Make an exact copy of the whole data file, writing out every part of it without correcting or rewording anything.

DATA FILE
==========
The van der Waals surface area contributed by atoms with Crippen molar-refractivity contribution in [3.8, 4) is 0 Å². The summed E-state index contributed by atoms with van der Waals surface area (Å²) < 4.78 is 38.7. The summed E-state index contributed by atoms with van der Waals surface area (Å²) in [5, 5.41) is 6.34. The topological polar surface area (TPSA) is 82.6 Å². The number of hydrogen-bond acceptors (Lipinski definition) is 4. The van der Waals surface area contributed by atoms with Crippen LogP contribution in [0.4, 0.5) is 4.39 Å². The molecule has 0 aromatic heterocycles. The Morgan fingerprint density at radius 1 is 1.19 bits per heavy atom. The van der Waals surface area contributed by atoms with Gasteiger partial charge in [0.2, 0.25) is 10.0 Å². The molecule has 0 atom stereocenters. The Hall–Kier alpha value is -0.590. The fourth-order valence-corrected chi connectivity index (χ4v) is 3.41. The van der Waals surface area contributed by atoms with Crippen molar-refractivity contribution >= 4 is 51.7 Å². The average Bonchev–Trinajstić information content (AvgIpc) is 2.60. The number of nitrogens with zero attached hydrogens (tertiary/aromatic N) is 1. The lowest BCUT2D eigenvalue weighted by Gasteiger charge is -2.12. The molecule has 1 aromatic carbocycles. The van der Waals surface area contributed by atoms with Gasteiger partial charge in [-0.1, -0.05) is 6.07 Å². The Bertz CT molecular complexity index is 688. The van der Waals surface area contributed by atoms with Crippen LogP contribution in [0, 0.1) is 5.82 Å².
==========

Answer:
The van der Waals surface area contributed by atoms with Crippen molar-refractivity contribution in [3.8, 4) is 0 Å². The summed E-state index contributed by atoms with van der Waals surface area (Å²) < 4.78 is 38.7. The summed E-state index contributed by atoms with van der Waals surface area (Å²) in [5, 5.41) is 6.34. The topological polar surface area (TPSA) is 82.6 Å². The number of hydrogen-bond acceptors (Lipinski definition) is 4. The van der Waals surface area contributed by atoms with Crippen LogP contribution in [0.4, 0.5) is 4.39 Å². The molecule has 0 aromatic heterocycles. The Morgan fingerprint density at radius 1 is 1.19 bits per heavy atom. The van der Waals surface area contributed by atoms with Gasteiger partial charge in [0.2, 0.25) is 10.0 Å². The molecule has 0 atom stereocenters. The Hall–Kier alpha value is -0.590. The fourth-order valence-corrected chi connectivity index (χ4v) is 3.41. The van der Waals surface area contributed by atoms with Crippen molar-refractivity contribution >= 4 is 51.7 Å². The average Bonchev–Trinajstić information content (AvgIpc) is 2.60. The number of nitrogens with zero attached hydrogens (tertiary/aromatic N) is 1. The lowest BCUT2D eigenvalue weighted by Gasteiger charge is -2.12. The molecule has 1 aromatic carbocycles. The van der Waals surface area contributed by atoms with Gasteiger partial charge in [-0.1, -0.05) is 6.07 Å². The Bertz CT molecular complexity index is 688. The van der Waals surface area contributed by atoms with Crippen LogP contribution in [0, 0.1) is 5.82 Å².